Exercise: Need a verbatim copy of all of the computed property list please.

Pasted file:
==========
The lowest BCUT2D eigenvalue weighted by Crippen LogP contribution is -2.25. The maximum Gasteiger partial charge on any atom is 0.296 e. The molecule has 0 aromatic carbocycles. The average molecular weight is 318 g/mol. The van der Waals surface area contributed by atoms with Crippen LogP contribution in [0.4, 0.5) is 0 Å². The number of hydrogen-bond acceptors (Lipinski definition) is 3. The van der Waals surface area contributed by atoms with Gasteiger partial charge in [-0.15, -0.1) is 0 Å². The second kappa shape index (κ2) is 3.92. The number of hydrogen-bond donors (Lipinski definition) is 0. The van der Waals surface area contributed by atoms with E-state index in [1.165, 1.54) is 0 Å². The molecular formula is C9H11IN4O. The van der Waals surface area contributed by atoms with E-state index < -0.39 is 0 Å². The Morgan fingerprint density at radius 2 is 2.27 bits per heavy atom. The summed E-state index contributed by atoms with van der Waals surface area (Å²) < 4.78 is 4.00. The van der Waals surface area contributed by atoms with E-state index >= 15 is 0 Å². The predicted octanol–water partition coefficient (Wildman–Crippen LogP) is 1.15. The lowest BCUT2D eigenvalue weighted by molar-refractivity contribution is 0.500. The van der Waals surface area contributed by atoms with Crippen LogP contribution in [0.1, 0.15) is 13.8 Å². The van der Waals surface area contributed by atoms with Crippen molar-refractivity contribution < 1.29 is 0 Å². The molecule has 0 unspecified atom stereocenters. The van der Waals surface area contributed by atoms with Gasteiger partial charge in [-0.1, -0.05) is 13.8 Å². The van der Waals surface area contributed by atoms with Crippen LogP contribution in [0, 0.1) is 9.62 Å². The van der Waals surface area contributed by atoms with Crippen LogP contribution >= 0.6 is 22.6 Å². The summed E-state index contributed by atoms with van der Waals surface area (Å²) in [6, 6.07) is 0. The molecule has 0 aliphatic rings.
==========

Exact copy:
The lowest BCUT2D eigenvalue weighted by Crippen LogP contribution is -2.25. The maximum Gasteiger partial charge on any atom is 0.296 e. The molecule has 0 aromatic carbocycles. The average molecular weight is 318 g/mol. The van der Waals surface area contributed by atoms with Crippen LogP contribution in [0.4, 0.5) is 0 Å². The number of hydrogen-bond acceptors (Lipinski definition) is 3. The van der Waals surface area contributed by atoms with Gasteiger partial charge in [-0.15, -0.1) is 0 Å². The second kappa shape index (κ2) is 3.92. The number of hydrogen-bond donors (Lipinski definition) is 0. The van der Waals surface area contributed by atoms with E-state index in [1.165, 1.54) is 0 Å². The molecular formula is C9H11IN4O. The van der Waals surface area contributed by atoms with E-state index < -0.39 is 0 Å². The Morgan fingerprint density at radius 2 is 2.27 bits per heavy atom. The summed E-state index contributed by atoms with van der Waals surface area (Å²) < 4.78 is 4.00. The van der Waals surface area contributed by atoms with E-state index >= 15 is 0 Å². The predicted octanol–water partition coefficient (Wildman–Crippen LogP) is 1.15. The lowest BCUT2D eigenvalue weighted by molar-refractivity contribution is 0.500. The van der Waals surface area contributed by atoms with Crippen LogP contribution in [0.1, 0.15) is 13.8 Å². The van der Waals surface area contributed by atoms with Crippen molar-refractivity contribution < 1.29 is 0 Å². The molecule has 0 unspecified atom stereocenters. The van der Waals surface area contributed by atoms with Gasteiger partial charge in [-0.1, -0.05) is 13.8 Å². The van der Waals surface area contributed by atoms with Crippen LogP contribution in [0, 0.1) is 9.62 Å². The van der Waals surface area contributed by atoms with Crippen LogP contribution >= 0.6 is 22.6 Å². The summed E-state index contributed by atoms with van der Waals surface area (Å²) in [6, 6.07) is 0. The molecule has 0 aliphatic rings.